In a world where enough food is produced to feed all of its 7.8 billion inhabitants, the program contends that this issue shouldn’t exist.
Yet the organization’s officials estimate there are hundreds of millions of starving people worldwide, which makes their goal to reach zero world hunger by 2030 seem extraordinarily ambitious.
The emergence of the coronavirus — which had killed more than 1.1 million people worldwide and infected more than 42 million as of Friday — is expected to increase the number of people needing meals by many millions. Without an additional $5 billion in funding, said Steve Taravella, World Food Program senior spokesman, the program will fall short of the world’s needs during the next six months.
“Some people are likely to die simply because we cannot reach them in time,” Taravella said.
The World Food Program, which began in the early 1960s and currently serves more than 80 countries, relies mainly on international government contributions. Of about $8 billion in funds last year, $3.4 billion came from the U.S.
Here is more information about the World Food Program:
Established in 1961, the World Food Program began as a three-year experiment to distribute food. It served as a global emergency responder and became a permanent part of the United Nations as natural disasters and conflict ensued.
Today, the program is the world’s largest humanitarian agency, with about 18,000 staffers spread around the world. It operates in some of the world’s most war-torn areas, such as Yemen and Syria. It also partners with other local and international organizations to chip away at underlying causes of hunger. It is funded by donations from individuals, corporations and governments, and is governed by an executive board of representatives from 36 countries who set goals, create policy and oversee its activities.
Chad, Liberia, Haiti, Rwanda, Madagascar and North Korea were the countries with the worst chronic hunger from 2017 to 20“19, according to the United Nations. Several other countries may fall within that category but did not report their data.
Adapting to COVID-19
The program works with each country’s health protocols without using a top-down approach in pursuing its goal of providing food aid. Its 18,000 field workers collaborate with local officials to determine each community’s specific needs. In coping with the COVID-19 npandemic this year, that has generally meant following social distancing and other precautions advised by many health authorities.
“The basic principles of infection control are the same regardless of location — keeping distant from other people, washing hands frequently, wearing masks to prevent transmission, isolating from others if one has become infected,” Taravella said. “Many settings we work in make that more difficult, but the fundamentals are the same.”
During the pandemic, World Food Program teams, for example, have worked day and night to prepack food for more than a million refugees in northern Uganda, according to a video shared by the program’s Twitter account. Some workers filled empty sacks with a few potsful of corn buds, while others poured maize oil into empty water bottles. Cups of salt were packaged into brown paper bags. This helped refugees get in and out quicker with their groceries.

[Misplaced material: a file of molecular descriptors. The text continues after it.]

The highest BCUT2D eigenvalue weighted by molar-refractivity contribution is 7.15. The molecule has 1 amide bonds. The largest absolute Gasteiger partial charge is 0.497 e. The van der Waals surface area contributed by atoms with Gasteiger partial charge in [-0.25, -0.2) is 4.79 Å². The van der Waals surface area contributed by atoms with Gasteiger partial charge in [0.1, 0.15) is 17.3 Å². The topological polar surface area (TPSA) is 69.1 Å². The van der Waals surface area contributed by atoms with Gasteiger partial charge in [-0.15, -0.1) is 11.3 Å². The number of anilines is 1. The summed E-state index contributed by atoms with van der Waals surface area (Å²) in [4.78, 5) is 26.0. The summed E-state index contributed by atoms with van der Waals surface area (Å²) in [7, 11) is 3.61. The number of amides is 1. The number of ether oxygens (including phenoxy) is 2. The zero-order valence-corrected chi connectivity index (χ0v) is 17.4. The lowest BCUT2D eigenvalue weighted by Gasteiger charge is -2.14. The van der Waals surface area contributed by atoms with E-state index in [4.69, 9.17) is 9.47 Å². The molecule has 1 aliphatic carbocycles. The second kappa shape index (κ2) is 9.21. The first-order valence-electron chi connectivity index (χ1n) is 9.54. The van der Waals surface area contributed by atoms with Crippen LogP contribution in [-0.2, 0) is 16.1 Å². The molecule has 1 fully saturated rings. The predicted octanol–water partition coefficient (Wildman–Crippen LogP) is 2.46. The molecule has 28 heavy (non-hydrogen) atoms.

There have also been efforts by communities facing severe food needs to help control the spread of the coronavirus. In Bangladesh’s Cox’s Bazar refugee camp, about 40 women began sewing face masks for their community after their clothing business slowed down. The U.N. says these women are being paid for their work by the U.S. Agency for International Development.
Taravella said World Food Program workers are required to take their temperatures daily at Cox’s Bazar refugee camp. If a fever is detected, workers self-isolate and medical officials provide further guidance. He said at least six workers — three in Yemen and one each stationed in Bangladesh, Sudan and the Dominican Republic — have died this year due to COVID-19.
As part of its vision, the World Food Program has identified what it calls five steps to zero hunger
- Put the furthest behind first: “To realize the full potential of our globalized economy, national governments must expand social protection schemes for the most vulnerable.”
- Pave the road from farm to market: “We must also improve rural infrastructure, particularly roads, storage and electrification, ensuring farmers’ ability to reach a wider consumer base.”
- Reduce food waste: “In developed countries food is often wasted on the plate, while in developing countries it is lost during production, as crops go unused or unprocessed because of poor storage or because the farmers cannot get their goods to market.”
- Encourage a sustainable variety of crops: “Today across the globe, four crops (rice, wheat, corn and soy) represent 60 percent of all calories consumed. Addressing the challenges of climate change, and food availability and food access will require helping farmers explore and identify a more diverse range of crops.”
- Make nutrition a priority, starting with a child’s first 1,000 days: “To prevent stunting and to promote healthy development, we must ensure that children and nursing mothers have access to the required nutritious foods.”
Caitlin Welsh, director of the Center for Strategic and International Studies’ Global Food Security Program, said inefficiencies will always plague mammoth programs such as the World Food Program and noted it should be celebrated for undertaking a “huge challenge,” especially during the pandemic and economic recession.
“It’s the responsibility of local government to curb violence, to come together to address climate change,” Welsh said. “When we don’t see that happening, that’s when the World Food Program comes in.”
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